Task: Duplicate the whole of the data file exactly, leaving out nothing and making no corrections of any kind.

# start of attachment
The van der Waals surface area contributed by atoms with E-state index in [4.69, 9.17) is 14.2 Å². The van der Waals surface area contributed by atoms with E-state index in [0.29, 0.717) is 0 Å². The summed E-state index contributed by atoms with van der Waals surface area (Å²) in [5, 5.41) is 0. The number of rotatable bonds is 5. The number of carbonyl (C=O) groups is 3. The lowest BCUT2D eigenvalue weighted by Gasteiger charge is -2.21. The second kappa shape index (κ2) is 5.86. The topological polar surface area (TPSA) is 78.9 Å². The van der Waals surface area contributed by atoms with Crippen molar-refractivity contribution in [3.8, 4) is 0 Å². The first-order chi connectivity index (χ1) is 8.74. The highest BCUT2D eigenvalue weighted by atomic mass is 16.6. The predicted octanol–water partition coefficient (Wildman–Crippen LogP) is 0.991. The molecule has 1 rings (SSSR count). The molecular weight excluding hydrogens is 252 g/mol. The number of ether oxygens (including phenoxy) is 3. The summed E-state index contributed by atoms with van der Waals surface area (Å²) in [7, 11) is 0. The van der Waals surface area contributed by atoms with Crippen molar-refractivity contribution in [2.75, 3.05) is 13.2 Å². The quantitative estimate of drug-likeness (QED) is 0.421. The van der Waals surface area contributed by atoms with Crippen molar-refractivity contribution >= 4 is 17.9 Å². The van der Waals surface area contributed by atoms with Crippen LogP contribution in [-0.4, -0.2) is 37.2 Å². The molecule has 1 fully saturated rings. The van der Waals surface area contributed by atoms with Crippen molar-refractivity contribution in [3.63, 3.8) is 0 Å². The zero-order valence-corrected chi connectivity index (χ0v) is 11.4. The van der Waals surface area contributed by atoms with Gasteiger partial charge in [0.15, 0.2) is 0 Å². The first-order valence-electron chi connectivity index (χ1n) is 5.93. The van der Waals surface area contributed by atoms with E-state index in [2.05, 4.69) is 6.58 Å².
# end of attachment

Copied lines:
The van der Waals surface area contributed by atoms with E-state index in [4.69, 9.17) is 14.2 Å². The van der Waals surface area contributed by atoms with E-state index in [0.29, 0.717) is 0 Å². The summed E-state index contributed by atoms with van der Waals surface area (Å²) in [5, 5.41) is 0. The number of rotatable bonds is 5. The number of carbonyl (C=O) groups is 3. The lowest BCUT2D eigenvalue weighted by Gasteiger charge is -2.21. The second kappa shape index (κ2) is 5.86. The topological polar surface area (TPSA) is 78.9 Å². The van der Waals surface area contributed by atoms with Crippen molar-refractivity contribution in [3.8, 4) is 0 Å². The first-order chi connectivity index (χ1) is 8.74. The highest BCUT2D eigenvalue weighted by atomic mass is 16.6. The predicted octanol–water partition coefficient (Wildman–Crippen LogP) is 0.991. The molecule has 1 rings (SSSR count). The molecular weight excluding hydrogens is 252 g/mol. The number of ether oxygens (including phenoxy) is 3. The summed E-state index contributed by atoms with van der Waals surface area (Å²) in [7, 11) is 0. The van der Waals surface area contributed by atoms with Crippen molar-refractivity contribution in [2.75, 3.05) is 13.2 Å². The quantitative estimate of drug-likeness (QED) is 0.421. The van der Waals surface area contributed by atoms with Crippen molar-refractivity contribution >= 4 is 17.9 Å². The van der Waals surface area contributed by atoms with Crippen LogP contribution in [-0.4, -0.2) is 37.2 Å². The molecule has 1 fully saturated rings. The van der Waals surface area contributed by atoms with Crippen molar-refractivity contribution in [3.63, 3.8) is 0 Å². The zero-order valence-corrected chi connectivity index (χ0v) is 11.4. The van der Waals surface area contributed by atoms with Gasteiger partial charge in [0.15, 0.2) is 0 Å². The first-order valence-electron chi connectivity index (χ1n) is 5.93. The van der Waals surface area contributed by atoms with E-state index in [2.05, 4.69) is 6.58 Å².